Note: The testimony presented here consists of witnesses' prepared statements and are not official transcripts of the proceedings.
Testimony of Amanda Callais
Before the Committee On Government Reform
2154 Rayburn, Washington, DC 20515
December 5, 2000
At some point in everyone's life they are faced with the decision to grow up. Most of the time it is not a conscious decision, it is just a natural part of life. Unfortunately, I didn't have a choice. At 14, I was forced to leave my childhood behind because of the monster-under-the- bed, Accutane.
The summer after my 8th grade year was rather boring, I talked on the phone with my friends and boyfriend, went to the movies, and planned for high school in the fall. I also worried a bit about my face because although I had been undergoing treatment for acne for several years, my face and back were still broken out, but lately the dermatologist had been talking about Accutane, so I knew that there was hope.
Before I knew it, school and high school was great I joined some new clubs; I made the volleyball team, and I was elected Freshman Class reporter. This year was definitely turning into one of the best years of my life. And then on September 17, the dermatologist prescribed Accutane for my face. We talked about the physical side effects and she warned me about pregnancy and then she sent me home with a pamphlet to read.
Of course my appearance got worse before it got better. My lips chapped and bled, and my skin dried out, but my dermatologist and I had discussed all of the physical side effects of Accutane, so I didn't care because it just proved that the Accutane was working.
My downfall started the moment I took the first pill. After two weeks, my happy mood began to slowly dissolve. I found myself feeling sad and I often cried for no reason. I began to slack off from my school work because I was just too tired to care about my grades. I frequently argued with my parents and friends. In fact, I often provoked arguments until I was in a screaming fit. In six short weeks everything about the best year of my life had become nonexistent. I just didn't care anymore and on November 14, 1997, I took 40 pills went to sleep expecting never to wake up. However, at 3:00 that morning I woke up and was sick. My parents found me and took me to the hospital and my stomach was pumped. I was then taken to an adolescent facility where I stayed for a week under the care of a psychiatrist and I began taking Prozac.
However, even the Prozac didn't help. No matter how hard I tried to feel better and be normal, and I did try very hard, I just sank deeper into depression. I began to restrict my food and lost over 15lbs. My grades dropped and I went from being a 4.0 student to making C's and D's. I wanted to sleep all of the time. I hated myself more and more each day and began to cut my hands with razor blades. Ironically, the only good thing in my life was my clearer skin because of the Accutane.
During that time, I watched a monster live in my body and control my actions. I wanted to feel better and be happy, but I couldn't no matter how hard I tried, no matter how much therapy or medication, I was miserable. I had no control over my life, the monster was in charge. Fortunately, that changed at the end of February when my mom heard about the warnings for Accutane. Do you remember that little drug? It was going to help make this year the best year of my life, right? I had been taking it all along, I had even taken it at the adolescent center with the psychiatrist's approval.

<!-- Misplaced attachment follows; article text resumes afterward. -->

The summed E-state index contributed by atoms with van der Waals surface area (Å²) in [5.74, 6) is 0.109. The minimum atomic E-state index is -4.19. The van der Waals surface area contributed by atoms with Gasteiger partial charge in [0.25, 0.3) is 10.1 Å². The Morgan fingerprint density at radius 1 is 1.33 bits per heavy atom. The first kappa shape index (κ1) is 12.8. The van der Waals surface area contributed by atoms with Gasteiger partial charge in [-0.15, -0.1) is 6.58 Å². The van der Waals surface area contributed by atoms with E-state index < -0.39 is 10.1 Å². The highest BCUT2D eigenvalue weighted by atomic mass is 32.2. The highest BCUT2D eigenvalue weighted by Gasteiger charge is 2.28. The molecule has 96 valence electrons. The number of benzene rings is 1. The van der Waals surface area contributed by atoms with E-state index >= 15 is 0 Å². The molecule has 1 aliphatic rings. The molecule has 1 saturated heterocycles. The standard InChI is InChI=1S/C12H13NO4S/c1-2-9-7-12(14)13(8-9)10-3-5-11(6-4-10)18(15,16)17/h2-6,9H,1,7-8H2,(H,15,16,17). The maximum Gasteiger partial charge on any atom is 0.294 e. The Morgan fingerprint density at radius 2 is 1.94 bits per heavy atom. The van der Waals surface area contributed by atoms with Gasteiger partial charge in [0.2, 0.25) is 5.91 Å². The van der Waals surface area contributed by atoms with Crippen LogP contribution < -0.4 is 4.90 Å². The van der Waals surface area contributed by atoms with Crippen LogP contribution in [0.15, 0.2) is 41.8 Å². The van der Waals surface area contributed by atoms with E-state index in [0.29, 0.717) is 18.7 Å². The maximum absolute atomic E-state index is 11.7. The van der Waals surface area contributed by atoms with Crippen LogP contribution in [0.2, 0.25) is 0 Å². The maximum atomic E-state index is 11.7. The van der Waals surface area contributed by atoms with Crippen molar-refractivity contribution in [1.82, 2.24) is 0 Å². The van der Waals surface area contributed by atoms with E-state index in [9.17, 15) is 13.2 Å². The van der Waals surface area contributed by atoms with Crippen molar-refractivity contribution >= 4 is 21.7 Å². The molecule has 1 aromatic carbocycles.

After that report, Mom took me off Accutane and within two weeks I began to feel normal again. I started eating and quit cutting myself. I began studying again and staying awake in my classes. By the end of March the Accutane was out of my system and I was working hard to catch up, but I was in control, no monster in sight. By April my psychiatrist released me from her care saying that I had made a full recovery. All of my doctors agreed that they had never seen a turn around like this and my depression must have been caused by the Accutane.
That year became a defining moment in my life when I was forced to grow up. I just find it saddening that I was never given the chance to choose, to hold on to my innocence and keep my childhood for a little bit longer. I have had to pay the price and face the consequences for a choice I didn't voluntarily make. I think the people who make Accutane should have to face the consequences for stolen innocence and lost lives because of the choices they make to hide the devastating effects of this drug. I know that Accutane causes depression, no matter what the so-called experts say. I have lived to tell the tale. There were two girls that year, me and me on Accutane.
Today I am grateful to just be alive. I am a senior in high school and plan to go to college next year.I was lucky, I survived Accutane, but so many others don't. You must do something about this drug because the monster-under-the-bed is supposed to be imaginary, not a pill you take to clear up your skin.
Committee on Government Reform
2157 Rayburn House Office Building
Washington, DC 20515 (202) 225-5074
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